I’ve never competed in a marathon. To be honest, even the idea of it sounds daunting. So to me, the fact that in 2013 Tatyana McFadden won the women's wheelchair divisions of the Boston, Chicago, London, and New York City marathons is downright jaw dropping.
The first time I met Tatyana, Tribune reporter Colleen Mastony and I had traveled to see her training for the 2014 winter Paralympics in Sochi at the University of Illinois. Though she had competed in the Paralympics before, these games were special.
Tatyana was born in St. Petersburg, Russia with spina bifida and lived the first six years of her life in an orphanage too poor to buy her a wheelchair. She got around by dragging herself across the floors with her hands. She was eventually adopted by Debbie McFadden, who was at the time a commissioner of disabilities in the Department of Health and Human Services. Debbie enrolled a young Tatyana in several different sports in an effort to boost her strength. The plan worked and by the time she was in college Tatyana had gone on to win several Paralympic metals for wheelchair racing.
In Sochi however, Tatyana was trying her hand at cross-country skiing, a sport she’d never competed in before.
To train for cross-country skiing in Illinois Tatyana worked out with her racing wheelchair attached to a set of rollers, essentially creating a treadmill of sorts on which she endlessly race. After photographing her training we sat down for a video interview. Listening to Tatyana describe cross-country skiing, of gliding over tracks of snow in a near silent landscape surrounded by mountains and forest, it became clear that to do this story any justice we needed to go skiing with her and our editors agreed.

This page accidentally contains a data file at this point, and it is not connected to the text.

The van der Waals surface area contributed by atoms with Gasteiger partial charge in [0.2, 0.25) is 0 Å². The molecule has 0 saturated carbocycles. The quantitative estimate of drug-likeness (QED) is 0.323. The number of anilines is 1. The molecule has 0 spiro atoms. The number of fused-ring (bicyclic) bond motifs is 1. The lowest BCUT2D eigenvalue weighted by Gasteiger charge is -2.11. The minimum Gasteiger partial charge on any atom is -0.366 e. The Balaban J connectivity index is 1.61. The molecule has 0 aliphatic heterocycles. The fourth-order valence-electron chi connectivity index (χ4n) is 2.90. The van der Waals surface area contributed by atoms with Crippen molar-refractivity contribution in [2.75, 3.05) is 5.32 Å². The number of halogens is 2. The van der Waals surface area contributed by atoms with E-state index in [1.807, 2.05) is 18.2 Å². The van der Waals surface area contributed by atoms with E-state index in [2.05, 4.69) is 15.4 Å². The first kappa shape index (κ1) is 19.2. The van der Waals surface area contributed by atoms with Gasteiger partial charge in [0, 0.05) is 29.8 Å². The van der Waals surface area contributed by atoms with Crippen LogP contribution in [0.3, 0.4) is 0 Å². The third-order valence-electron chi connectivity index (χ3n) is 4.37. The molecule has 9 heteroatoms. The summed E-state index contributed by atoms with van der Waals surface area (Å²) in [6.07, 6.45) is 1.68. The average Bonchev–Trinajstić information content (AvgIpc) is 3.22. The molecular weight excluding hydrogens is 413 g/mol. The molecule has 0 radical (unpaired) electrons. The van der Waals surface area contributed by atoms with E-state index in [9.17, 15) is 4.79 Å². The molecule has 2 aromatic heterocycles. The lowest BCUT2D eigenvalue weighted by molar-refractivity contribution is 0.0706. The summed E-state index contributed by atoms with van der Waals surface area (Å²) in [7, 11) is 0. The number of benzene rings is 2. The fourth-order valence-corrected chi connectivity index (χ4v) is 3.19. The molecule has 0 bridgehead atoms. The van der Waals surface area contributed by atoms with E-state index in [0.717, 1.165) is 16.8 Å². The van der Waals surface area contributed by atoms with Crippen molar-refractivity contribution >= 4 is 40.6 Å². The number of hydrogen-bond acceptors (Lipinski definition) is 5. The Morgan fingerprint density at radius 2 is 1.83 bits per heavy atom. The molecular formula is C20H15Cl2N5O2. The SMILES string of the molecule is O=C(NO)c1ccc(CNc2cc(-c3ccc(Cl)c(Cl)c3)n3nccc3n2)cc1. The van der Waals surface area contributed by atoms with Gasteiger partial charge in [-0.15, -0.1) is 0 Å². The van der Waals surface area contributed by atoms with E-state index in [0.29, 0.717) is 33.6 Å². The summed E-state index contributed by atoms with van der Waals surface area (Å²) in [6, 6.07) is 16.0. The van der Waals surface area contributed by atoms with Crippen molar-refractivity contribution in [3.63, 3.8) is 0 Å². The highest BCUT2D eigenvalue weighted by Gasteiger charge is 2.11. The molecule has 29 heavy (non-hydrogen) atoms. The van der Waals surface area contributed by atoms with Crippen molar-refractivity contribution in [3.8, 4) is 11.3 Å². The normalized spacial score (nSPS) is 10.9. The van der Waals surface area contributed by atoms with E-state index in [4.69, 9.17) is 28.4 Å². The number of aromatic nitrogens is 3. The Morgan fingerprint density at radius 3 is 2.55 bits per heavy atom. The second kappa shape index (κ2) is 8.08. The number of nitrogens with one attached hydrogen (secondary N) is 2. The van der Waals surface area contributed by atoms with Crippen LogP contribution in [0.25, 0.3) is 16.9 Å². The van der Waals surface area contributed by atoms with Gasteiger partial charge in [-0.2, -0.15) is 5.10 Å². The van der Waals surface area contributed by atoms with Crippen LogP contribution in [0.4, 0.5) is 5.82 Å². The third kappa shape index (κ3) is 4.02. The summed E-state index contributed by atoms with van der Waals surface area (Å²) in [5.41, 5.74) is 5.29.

About a month later I was greeted by a smiling Debbie McFadden at the National Ability Center in Park City, Utah. For the next five days I photographed as Tatyana competed alongside athletes from around the country for a spot on the United States Paralympic cross-country skiing team. Photographing cross-country skiing is tricky at best. You only get a short window of time from when the athletes come into view before they’ve sped past, which really limits the types of photos you can make. To get around this and show the perspective of the athletes, Tatyana was kind enough to allow me to attach a GoPro camera to the underside of her racing seat which I used this to record both video and still images of her competing.
Once back in Chicago, Tribune multimedia editor Erin Mystkowski brought together all the still photos and video of Tatyana training at the University of Illinois and in Park City Utah as well as archive images from the Baltimore Sun and family photos provided by Debbie McFadden of Tatyana’s early years. The final video can be seen HERE.
I was thrilled to watch from here in Chicago as Tatyana went on to win a silver medal in the 1km Sprint sitting cross-country skiing event in the Sochi Paralympics in front of all of her family, including her biological mother.Copyright © 2014, The Baltimore Sun